Cub Foods is asking customers not to openly carry guns in its stores in response to concerns about safety after a series of mass shootings across the country.
The grocery store chain also said it will no longer sell e-cigarettes and vaporizers, a move the company said was made due to "increasing questions from the health community and complex regulatory environment associated with these products."
Cub's change on guns comes after other large retailers — including Walmart, Kroger and Walgreens — have rethought their policies in light of the mass shootings this year in California, Texas, Ohio and elsewhere.
Many retailers are requesting that shoppers not openly carry guns in stores. Others, such as Walmart, are also pledging not to sell certain kinds of guns and ammunition.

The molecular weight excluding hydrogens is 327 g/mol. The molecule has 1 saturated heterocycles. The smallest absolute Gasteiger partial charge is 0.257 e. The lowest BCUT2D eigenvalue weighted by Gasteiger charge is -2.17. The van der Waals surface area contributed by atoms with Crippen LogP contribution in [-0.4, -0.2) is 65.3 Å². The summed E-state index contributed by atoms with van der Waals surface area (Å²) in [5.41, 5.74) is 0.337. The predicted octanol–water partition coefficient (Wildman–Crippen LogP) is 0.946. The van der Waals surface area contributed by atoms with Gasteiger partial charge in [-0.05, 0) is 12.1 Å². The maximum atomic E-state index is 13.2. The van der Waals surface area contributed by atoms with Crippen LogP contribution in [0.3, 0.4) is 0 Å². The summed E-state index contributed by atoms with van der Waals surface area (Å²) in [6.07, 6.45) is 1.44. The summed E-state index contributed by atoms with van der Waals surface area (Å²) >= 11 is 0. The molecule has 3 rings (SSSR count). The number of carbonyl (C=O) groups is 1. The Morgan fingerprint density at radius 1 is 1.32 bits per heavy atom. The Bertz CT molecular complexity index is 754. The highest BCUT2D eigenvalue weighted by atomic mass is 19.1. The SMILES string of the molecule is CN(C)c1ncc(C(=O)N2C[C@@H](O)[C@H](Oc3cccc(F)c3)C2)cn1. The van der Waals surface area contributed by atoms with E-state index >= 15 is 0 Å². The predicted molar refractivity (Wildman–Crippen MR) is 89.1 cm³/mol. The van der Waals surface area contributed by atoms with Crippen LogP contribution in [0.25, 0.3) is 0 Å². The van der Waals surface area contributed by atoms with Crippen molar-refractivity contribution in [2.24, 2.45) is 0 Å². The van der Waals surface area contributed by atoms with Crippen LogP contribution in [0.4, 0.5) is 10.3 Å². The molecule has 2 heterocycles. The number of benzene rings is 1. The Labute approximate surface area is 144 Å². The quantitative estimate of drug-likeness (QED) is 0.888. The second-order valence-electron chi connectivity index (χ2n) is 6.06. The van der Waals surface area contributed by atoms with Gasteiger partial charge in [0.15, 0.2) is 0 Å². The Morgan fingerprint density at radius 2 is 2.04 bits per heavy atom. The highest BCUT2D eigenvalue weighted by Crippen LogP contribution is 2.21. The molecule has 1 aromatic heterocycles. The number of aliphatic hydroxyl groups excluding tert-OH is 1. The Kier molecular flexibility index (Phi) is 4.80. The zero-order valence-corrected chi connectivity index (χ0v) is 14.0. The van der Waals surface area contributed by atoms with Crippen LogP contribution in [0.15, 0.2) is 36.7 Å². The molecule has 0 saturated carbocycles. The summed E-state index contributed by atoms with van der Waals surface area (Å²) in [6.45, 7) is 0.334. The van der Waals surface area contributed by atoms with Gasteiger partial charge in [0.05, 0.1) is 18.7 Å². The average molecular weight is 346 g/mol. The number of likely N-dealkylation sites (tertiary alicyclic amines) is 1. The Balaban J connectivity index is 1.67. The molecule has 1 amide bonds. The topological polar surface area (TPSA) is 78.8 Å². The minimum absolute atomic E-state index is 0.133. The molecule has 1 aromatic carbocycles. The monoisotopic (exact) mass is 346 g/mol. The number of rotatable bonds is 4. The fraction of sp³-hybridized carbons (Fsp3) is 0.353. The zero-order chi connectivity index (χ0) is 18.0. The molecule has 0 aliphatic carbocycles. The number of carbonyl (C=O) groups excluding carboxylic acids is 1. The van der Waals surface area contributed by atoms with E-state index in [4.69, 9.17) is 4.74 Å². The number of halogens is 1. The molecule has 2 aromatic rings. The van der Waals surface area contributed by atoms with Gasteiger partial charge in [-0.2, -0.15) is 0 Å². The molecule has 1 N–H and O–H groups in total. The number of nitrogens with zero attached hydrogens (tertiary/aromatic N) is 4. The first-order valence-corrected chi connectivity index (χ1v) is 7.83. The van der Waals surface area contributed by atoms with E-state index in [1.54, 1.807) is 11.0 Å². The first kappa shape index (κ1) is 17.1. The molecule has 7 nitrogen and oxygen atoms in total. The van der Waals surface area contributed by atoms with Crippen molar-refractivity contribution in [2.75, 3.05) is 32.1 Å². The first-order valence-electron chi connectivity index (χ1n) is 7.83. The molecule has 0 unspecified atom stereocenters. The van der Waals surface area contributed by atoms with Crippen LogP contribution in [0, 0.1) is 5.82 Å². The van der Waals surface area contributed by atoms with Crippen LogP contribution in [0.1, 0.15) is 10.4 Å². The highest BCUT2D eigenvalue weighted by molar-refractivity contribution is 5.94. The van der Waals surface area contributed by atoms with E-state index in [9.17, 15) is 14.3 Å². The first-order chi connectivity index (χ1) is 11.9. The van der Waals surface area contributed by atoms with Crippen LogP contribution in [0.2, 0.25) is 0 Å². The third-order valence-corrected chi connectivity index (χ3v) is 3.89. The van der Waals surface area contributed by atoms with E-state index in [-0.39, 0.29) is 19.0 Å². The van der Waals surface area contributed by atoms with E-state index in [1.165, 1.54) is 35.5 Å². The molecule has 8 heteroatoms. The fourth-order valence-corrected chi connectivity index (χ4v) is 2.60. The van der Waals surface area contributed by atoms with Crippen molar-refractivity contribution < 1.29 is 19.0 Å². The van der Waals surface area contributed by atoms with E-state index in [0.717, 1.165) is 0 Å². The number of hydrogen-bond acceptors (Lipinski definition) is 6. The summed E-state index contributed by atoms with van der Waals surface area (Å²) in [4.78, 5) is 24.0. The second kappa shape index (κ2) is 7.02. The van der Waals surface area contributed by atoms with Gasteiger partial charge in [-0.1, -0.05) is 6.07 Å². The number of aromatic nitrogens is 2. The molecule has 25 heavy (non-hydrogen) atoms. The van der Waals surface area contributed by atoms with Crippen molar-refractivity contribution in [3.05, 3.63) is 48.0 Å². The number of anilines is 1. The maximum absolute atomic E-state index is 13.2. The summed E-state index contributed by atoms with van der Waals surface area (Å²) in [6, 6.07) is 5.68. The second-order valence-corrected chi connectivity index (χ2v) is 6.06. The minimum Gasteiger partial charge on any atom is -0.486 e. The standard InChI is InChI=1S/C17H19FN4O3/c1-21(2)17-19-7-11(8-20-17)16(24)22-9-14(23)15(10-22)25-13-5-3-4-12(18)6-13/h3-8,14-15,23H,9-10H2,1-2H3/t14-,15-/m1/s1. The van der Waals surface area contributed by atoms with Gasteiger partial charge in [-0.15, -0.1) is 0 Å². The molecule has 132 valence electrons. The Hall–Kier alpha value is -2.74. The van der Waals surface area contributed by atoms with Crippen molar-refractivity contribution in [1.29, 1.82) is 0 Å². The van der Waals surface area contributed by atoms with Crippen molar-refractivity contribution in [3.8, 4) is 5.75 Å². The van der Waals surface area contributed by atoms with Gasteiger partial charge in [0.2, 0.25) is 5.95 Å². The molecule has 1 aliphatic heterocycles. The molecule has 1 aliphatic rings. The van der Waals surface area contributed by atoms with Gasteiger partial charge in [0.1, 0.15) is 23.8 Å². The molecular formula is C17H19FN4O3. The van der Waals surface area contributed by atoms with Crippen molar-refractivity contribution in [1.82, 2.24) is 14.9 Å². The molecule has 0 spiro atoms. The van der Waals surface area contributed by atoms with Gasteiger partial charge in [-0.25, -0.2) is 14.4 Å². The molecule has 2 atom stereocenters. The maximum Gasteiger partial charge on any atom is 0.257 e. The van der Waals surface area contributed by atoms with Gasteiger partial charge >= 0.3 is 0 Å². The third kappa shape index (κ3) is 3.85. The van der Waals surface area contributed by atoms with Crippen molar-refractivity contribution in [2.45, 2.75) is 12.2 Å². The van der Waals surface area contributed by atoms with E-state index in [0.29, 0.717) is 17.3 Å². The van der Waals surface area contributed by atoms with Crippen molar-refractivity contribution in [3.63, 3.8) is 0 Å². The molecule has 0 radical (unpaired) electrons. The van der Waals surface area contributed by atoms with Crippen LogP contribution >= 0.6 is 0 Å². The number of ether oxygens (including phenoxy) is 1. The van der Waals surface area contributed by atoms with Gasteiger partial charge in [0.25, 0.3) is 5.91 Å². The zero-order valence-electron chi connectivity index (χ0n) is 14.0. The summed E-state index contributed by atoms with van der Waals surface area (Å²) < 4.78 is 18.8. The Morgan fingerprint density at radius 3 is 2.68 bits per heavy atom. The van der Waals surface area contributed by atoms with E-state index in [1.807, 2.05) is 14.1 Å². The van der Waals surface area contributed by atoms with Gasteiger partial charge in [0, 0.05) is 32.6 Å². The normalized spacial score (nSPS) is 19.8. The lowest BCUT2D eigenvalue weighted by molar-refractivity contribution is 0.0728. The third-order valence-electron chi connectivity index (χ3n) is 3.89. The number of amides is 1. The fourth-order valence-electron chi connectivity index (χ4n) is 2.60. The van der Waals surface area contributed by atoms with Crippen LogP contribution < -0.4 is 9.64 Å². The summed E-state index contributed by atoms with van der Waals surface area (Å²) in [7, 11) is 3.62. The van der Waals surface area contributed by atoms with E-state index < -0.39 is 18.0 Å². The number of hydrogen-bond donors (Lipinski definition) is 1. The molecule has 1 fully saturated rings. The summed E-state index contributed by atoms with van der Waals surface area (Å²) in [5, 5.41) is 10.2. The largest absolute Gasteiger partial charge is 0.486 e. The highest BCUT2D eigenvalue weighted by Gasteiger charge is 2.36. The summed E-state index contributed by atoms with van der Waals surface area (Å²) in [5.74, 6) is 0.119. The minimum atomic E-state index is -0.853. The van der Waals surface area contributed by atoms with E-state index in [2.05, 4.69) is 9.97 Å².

Reactions to Cub's announcement ranged from relief to disdain on social media.
Cub Foods, a chain of 81 grocery stores in Minnesota and Illinois, formerly was a subsidiary of Eden Prairie-based Supervalu. United Natural Foods Inc. bought Supervalu, including its Cub and Shoppers Food & Pharmacy stores, in 2018 for $2.9 billion.
Two weeks ago, Steve Spinner, CEO of United Natural Foods, said that UNFI intends to sell the Cub stores, likely early next year.